«          «          Zero to 180’s samples of King acetates          »          »

1953 tune penned by henry Glover + 1966’s “Stop Talking to Your Child, Mother-in-Law

Acetate of James Brown’s 3-part single from 1971

Those who are worrying about the use of the past tense here will be glad to know that it’s being used for a very good reason.  The acetates were in the King vaults, until very recently.  However, and as this piece is being written, those same acetates are now on their way from Nashville to Ace Towers, where each and every note of music they contain will be copied, downstairs at Sound Mastering Ltd over the course of the next year, to produce an unprecedented series of Ace CDs which will aim to present this historic and hugely important catalogue’s early masters as they have never been heard before (and, in many case, as they have never been heard, period!)

Ace had been discussing the possibility of undertaking such a task with Mr. Lytle and his team for some considerable time, so it goes without saying that we were all beside ourselves with happiness when permission was given for us to undertake the formidable task of decanting several hundred crumbling 25-count boxes of acetates into bigger and sturdier ones, for safe shipment from there to here.  My Ace colleague Alec Palao and I had the arduous, but ultimately very rewarding, task of packing over 60 boxes, each containing at least 60-80 acetates.  This might sound like a chore to some but, as we opened each box and steadily annotated the packing list, we were as excited as a couple of alcoholics with a month-long lock-in at their favourite neighbourhood bar.  It took us the best part of a week to work our way through the lot, but we couldn’t have been happier with the end result.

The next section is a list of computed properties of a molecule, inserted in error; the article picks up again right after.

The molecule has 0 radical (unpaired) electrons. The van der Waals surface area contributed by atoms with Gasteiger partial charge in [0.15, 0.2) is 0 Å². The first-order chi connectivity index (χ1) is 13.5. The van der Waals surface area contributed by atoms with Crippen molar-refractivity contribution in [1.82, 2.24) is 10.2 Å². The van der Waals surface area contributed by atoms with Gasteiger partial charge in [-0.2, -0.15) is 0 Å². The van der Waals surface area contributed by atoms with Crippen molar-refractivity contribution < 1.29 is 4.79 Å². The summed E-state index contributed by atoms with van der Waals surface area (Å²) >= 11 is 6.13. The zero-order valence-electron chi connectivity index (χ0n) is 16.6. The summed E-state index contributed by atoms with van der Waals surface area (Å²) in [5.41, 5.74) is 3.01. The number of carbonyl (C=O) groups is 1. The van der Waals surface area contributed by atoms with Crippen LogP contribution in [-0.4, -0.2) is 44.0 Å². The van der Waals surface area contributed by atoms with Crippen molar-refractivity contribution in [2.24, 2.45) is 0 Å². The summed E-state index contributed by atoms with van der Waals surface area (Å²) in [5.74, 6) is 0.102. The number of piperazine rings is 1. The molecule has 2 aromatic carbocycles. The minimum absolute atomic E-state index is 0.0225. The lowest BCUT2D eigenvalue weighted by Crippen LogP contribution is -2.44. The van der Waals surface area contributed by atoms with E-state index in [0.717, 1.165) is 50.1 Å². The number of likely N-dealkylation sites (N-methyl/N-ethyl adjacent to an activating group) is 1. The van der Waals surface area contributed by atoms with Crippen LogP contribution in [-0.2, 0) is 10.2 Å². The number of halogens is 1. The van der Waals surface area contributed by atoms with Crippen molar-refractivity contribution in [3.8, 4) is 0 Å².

An incredible number of acetates have survived the passage of time and, in most cases, in a condition that could only be described as “Mint Minus”.  Unfortunately, a few of the earliest acetates were glass-based, and several of them had broken somewhere along the line, including, sad to say, some unique items that will now never be heard in anything other than ‘from 78’ quality.  However, the vast majority of the acetates were and are metal-based – so no fear of breakages there, although a few had corroded beyond salvation.  On the whole, though, the condition of these unique sound sources was, and is, superb, and the quality of the CDs that Ace will be able to produce from them ought to be nothing less than phenomenal.